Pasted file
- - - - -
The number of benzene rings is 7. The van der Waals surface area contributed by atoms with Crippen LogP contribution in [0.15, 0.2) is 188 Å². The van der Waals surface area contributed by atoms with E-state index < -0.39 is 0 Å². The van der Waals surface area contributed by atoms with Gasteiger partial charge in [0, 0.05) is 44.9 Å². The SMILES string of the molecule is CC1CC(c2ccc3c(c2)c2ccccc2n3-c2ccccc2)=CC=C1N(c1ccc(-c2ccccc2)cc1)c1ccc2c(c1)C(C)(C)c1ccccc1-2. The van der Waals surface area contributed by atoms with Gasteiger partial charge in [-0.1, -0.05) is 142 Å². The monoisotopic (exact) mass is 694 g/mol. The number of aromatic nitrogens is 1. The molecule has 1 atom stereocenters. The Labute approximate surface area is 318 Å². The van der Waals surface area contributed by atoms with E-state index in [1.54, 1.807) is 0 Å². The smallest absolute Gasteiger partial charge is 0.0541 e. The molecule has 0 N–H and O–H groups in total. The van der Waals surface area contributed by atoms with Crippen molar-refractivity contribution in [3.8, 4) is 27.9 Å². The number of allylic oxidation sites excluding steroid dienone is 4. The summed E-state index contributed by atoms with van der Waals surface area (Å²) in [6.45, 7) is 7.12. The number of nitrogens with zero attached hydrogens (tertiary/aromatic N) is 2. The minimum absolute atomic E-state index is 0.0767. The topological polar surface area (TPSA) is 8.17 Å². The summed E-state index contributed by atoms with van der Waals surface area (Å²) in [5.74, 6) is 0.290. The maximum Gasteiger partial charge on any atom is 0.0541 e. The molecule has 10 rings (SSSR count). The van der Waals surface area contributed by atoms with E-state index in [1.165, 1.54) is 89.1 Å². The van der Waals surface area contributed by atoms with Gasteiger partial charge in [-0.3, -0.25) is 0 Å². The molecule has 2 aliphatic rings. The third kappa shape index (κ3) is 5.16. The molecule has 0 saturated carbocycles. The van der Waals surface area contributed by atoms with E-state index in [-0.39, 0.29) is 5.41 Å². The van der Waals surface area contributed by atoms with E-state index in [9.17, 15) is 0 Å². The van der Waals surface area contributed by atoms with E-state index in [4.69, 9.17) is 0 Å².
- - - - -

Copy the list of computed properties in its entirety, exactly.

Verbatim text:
The number of benzene rings is 7. The van der Waals surface area contributed by atoms with Crippen LogP contribution in [0.15, 0.2) is 188 Å². The van der Waals surface area contributed by atoms with E-state index < -0.39 is 0 Å². The van der Waals surface area contributed by atoms with Gasteiger partial charge in [0, 0.05) is 44.9 Å². The SMILES string of the molecule is CC1CC(c2ccc3c(c2)c2ccccc2n3-c2ccccc2)=CC=C1N(c1ccc(-c2ccccc2)cc1)c1ccc2c(c1)C(C)(C)c1ccccc1-2. The van der Waals surface area contributed by atoms with Gasteiger partial charge in [-0.1, -0.05) is 142 Å². The monoisotopic (exact) mass is 694 g/mol. The number of aromatic nitrogens is 1. The molecule has 1 atom stereocenters. The Labute approximate surface area is 318 Å². The van der Waals surface area contributed by atoms with E-state index in [1.54, 1.807) is 0 Å². The smallest absolute Gasteiger partial charge is 0.0541 e. The molecule has 0 N–H and O–H groups in total. The van der Waals surface area contributed by atoms with Crippen molar-refractivity contribution in [3.8, 4) is 27.9 Å². The number of allylic oxidation sites excluding steroid dienone is 4. The summed E-state index contributed by atoms with van der Waals surface area (Å²) in [6.45, 7) is 7.12. The number of nitrogens with zero attached hydrogens (tertiary/aromatic N) is 2. The minimum absolute atomic E-state index is 0.0767. The topological polar surface area (TPSA) is 8.17 Å². The summed E-state index contributed by atoms with van der Waals surface area (Å²) in [5.74, 6) is 0.290. The maximum Gasteiger partial charge on any atom is 0.0541 e. The molecule has 10 rings (SSSR count). The van der Waals surface area contributed by atoms with E-state index in [1.165, 1.54) is 89.1 Å². The van der Waals surface area contributed by atoms with Gasteiger partial charge in [-0.3, -0.25) is 0 Å². The molecule has 2 aliphatic rings. The third kappa shape index (κ3) is 5.16. The molecule has 0 saturated carbocycles. The van der Waals surface area contributed by atoms with E-state index in [-0.39, 0.29) is 5.41 Å². The van der Waals surface area contributed by atoms with E-state index in [9.17, 15) is 0 Å². The van der Waals surface area contributed by atoms with E-state index in [4.69, 9.17) is 0 Å².